MILLION HEARTS RELEASES NEW SPANISH-LANGUAGE RESOURCES ON HEART HEALTH
Last week, the U.S. Department of Health and Human Services’ Million Hearts™ initiative released several educational resources to help Spanish speakers take control of their heart health. The new products include “How to Control Your Hypertension/Learning to Control Your Sodium Intake,” an illustrated fotonovela that offers multigenerational advice on getting high blood pressure under control by reducing sodium. Million Hearts Releases New Spanish-Language Resources on Heart Health
Not all screenings are good for you and even the good ones are not right for everyone. March is Colorectal Cancer Awareness Month, so you may be reading and hearing a lot about the importance of screening. You may even get to walk through the eight-foot-high inflatable simulated colon that makes appearances around the country — and see what polyps look like from the inside. But you may not hear much about when colon cancer screening should stop. http://newoldage.blogs.nytimes.com/2013/03/12/too-many-colonoscopies-in-the-elderly/#more-14858
American Public Health Week is April 1st – 7th. This year’s theme is Public Health is ROI – Saves Lives, Saves Money. For more information from the American Public Health Association.
New Resource: Sodium Intake for Adults and Children
For the first time, the World Health Organization (WHO) has recommended limits on children’s daily consumption of sodium, advising that its recommended maximum level of 2,000 milligrams of sodium per day for adults should be adjusted downward for children. WHO advised its 194 member states that high sodium levels were a factor contributing to elevated blood pressure, which increases the risk for heart disease and stroke. WHO recommended that adults consume less than 2,000 milligrams of sodium per day and at least 3,510 milligrams of potassium per day. Click here to access resource.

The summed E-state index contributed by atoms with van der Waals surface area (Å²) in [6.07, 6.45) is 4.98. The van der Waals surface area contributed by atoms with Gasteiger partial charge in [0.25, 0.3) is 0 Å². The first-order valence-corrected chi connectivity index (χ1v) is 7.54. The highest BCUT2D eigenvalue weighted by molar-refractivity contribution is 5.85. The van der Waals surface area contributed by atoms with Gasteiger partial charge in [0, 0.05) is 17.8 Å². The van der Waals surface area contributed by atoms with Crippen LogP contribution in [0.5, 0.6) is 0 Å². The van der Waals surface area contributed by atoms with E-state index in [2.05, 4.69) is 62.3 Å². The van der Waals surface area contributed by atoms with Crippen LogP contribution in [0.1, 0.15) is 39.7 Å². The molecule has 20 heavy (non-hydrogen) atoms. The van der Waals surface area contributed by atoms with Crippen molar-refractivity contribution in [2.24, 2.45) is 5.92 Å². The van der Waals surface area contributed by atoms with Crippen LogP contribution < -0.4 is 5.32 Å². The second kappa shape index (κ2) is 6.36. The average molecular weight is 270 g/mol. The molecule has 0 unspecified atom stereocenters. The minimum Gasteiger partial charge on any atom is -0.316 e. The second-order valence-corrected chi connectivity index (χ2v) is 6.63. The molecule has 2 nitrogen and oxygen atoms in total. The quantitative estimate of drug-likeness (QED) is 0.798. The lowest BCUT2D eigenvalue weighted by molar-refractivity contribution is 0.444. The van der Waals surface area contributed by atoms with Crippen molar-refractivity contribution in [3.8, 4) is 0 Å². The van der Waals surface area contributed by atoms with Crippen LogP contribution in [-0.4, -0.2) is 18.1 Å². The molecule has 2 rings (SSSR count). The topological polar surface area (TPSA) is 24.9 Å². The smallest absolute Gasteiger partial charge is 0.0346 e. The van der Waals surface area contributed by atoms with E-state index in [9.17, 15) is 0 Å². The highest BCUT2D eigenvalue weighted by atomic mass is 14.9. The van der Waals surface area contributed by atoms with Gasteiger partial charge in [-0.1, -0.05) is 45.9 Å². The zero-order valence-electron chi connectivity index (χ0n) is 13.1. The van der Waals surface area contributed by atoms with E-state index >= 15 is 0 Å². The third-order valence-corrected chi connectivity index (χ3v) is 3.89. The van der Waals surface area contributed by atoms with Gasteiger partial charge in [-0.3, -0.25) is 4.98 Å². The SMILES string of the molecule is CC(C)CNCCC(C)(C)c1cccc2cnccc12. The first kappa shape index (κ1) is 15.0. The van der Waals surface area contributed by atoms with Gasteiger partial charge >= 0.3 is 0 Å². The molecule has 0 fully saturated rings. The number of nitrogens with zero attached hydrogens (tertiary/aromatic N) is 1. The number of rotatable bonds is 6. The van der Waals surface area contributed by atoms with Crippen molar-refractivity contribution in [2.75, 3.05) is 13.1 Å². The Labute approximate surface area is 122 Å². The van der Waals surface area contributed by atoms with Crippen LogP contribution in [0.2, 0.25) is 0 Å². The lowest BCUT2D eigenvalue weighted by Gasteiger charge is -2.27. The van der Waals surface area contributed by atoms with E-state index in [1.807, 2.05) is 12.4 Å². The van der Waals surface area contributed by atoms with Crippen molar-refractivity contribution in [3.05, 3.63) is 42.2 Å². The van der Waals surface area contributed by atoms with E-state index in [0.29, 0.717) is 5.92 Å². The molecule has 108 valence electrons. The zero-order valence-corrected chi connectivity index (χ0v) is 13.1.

Food and Nutrition Service Updates Eat Smart, Live Strong Education Program
The Food and Nutrition Service (FNS) nutrition education resource, Eat Smart, Live Strong, has been updated. Originally released in 2008 and targeted to 60-74 year olds participating in or eligible for FNS nutrition assistance program, the program is now consistent with the 2010 Dietary Guidelines for Americans and MyPlate. Educators can access the updated Eat Smart, Live Strong Activity Kit by downloading materials from the SNAP-Ed Connection Web site.
Reports and Articles
Cancer Gaps Remain for African Americans
Many improvements have been made in cancer treatments and care for African Americans within the last decade but the latest figures show cancer death rates for both African American men and women are still higher than whites.
Diet Soda May Cause Diabetes Risk
New research shows a link between the consumption of diet soda and increased risk of Type 2 diabetes.
Healthier Menus; Healthier Profits